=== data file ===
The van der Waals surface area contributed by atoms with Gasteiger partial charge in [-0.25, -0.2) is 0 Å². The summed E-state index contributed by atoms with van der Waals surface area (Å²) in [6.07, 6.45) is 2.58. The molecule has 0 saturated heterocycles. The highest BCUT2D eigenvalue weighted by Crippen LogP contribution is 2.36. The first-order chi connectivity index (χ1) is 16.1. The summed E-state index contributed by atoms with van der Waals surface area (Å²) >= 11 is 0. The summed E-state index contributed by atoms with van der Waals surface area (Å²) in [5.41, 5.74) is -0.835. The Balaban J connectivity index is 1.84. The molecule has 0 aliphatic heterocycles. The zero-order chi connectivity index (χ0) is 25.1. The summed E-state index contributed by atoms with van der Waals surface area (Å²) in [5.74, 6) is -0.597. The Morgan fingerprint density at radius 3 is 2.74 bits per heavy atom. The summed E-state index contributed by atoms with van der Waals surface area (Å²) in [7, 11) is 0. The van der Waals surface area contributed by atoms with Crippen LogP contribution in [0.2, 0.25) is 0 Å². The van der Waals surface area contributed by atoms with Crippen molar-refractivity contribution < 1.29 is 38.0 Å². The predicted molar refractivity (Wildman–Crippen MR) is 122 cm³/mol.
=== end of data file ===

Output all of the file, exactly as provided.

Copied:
The van der Waals surface area contributed by atoms with Gasteiger partial charge in [-0.25, -0.2) is 0 Å². The summed E-state index contributed by atoms with van der Waals surface area (Å²) in [6.07, 6.45) is 2.58. The molecule has 0 saturated heterocycles. The highest BCUT2D eigenvalue weighted by Crippen LogP contribution is 2.36. The first-order chi connectivity index (χ1) is 16.1. The summed E-state index contributed by atoms with van der Waals surface area (Å²) >= 11 is 0. The summed E-state index contributed by atoms with van der Waals surface area (Å²) in [5.41, 5.74) is -0.835. The Balaban J connectivity index is 1.84. The molecule has 0 aliphatic heterocycles. The zero-order chi connectivity index (χ0) is 25.1. The summed E-state index contributed by atoms with van der Waals surface area (Å²) in [5.74, 6) is -0.597. The Morgan fingerprint density at radius 3 is 2.74 bits per heavy atom. The summed E-state index contributed by atoms with van der Waals surface area (Å²) in [7, 11) is 0. The van der Waals surface area contributed by atoms with Crippen LogP contribution in [0.2, 0.25) is 0 Å². The van der Waals surface area contributed by atoms with Crippen molar-refractivity contribution < 1.29 is 38.0 Å². The predicted molar refractivity (Wildman–Crippen MR) is 122 cm³/mol.